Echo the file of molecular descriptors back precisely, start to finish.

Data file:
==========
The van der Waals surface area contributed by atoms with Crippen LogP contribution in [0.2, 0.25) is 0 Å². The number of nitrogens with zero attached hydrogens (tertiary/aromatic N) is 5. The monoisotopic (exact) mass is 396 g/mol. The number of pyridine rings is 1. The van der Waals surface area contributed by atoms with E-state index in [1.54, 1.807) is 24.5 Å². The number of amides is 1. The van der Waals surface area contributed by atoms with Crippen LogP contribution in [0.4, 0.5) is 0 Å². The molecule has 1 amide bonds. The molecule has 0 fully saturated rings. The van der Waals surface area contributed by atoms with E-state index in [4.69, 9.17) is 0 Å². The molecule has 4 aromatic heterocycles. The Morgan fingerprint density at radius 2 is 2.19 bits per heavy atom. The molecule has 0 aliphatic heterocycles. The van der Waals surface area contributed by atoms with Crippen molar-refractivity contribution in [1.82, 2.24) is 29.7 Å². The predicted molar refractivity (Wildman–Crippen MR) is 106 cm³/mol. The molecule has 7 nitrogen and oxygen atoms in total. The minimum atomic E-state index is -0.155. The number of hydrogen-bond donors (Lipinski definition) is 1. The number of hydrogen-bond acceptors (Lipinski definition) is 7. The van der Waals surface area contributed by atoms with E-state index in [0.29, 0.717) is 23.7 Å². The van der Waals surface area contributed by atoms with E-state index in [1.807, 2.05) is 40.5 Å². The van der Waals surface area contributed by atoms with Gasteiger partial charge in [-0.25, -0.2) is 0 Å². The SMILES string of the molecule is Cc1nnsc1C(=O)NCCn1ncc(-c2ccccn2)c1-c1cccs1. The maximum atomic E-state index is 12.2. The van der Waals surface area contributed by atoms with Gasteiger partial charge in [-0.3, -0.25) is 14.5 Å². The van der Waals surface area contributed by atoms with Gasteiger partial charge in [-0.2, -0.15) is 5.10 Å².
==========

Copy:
The van der Waals surface area contributed by atoms with Crippen LogP contribution in [0.2, 0.25) is 0 Å². The number of nitrogens with zero attached hydrogens (tertiary/aromatic N) is 5. The monoisotopic (exact) mass is 396 g/mol. The number of pyridine rings is 1. The van der Waals surface area contributed by atoms with E-state index in [1.54, 1.807) is 24.5 Å². The number of amides is 1. The van der Waals surface area contributed by atoms with Crippen LogP contribution in [0.4, 0.5) is 0 Å². The molecule has 1 amide bonds. The molecule has 0 fully saturated rings. The van der Waals surface area contributed by atoms with E-state index in [4.69, 9.17) is 0 Å². The molecule has 4 aromatic heterocycles. The Morgan fingerprint density at radius 2 is 2.19 bits per heavy atom. The molecule has 0 aliphatic heterocycles. The van der Waals surface area contributed by atoms with Crippen molar-refractivity contribution in [1.82, 2.24) is 29.7 Å². The predicted molar refractivity (Wildman–Crippen MR) is 106 cm³/mol. The molecule has 7 nitrogen and oxygen atoms in total. The minimum atomic E-state index is -0.155. The number of hydrogen-bond donors (Lipinski definition) is 1. The number of hydrogen-bond acceptors (Lipinski definition) is 7. The van der Waals surface area contributed by atoms with E-state index in [0.29, 0.717) is 23.7 Å². The van der Waals surface area contributed by atoms with E-state index in [1.807, 2.05) is 40.5 Å². The van der Waals surface area contributed by atoms with Gasteiger partial charge in [-0.25, -0.2) is 0 Å². The SMILES string of the molecule is Cc1nnsc1C(=O)NCCn1ncc(-c2ccccn2)c1-c1cccs1. The maximum atomic E-state index is 12.2. The van der Waals surface area contributed by atoms with Gasteiger partial charge in [-0.3, -0.25) is 14.5 Å². The van der Waals surface area contributed by atoms with Gasteiger partial charge in [-0.2, -0.15) is 5.10 Å².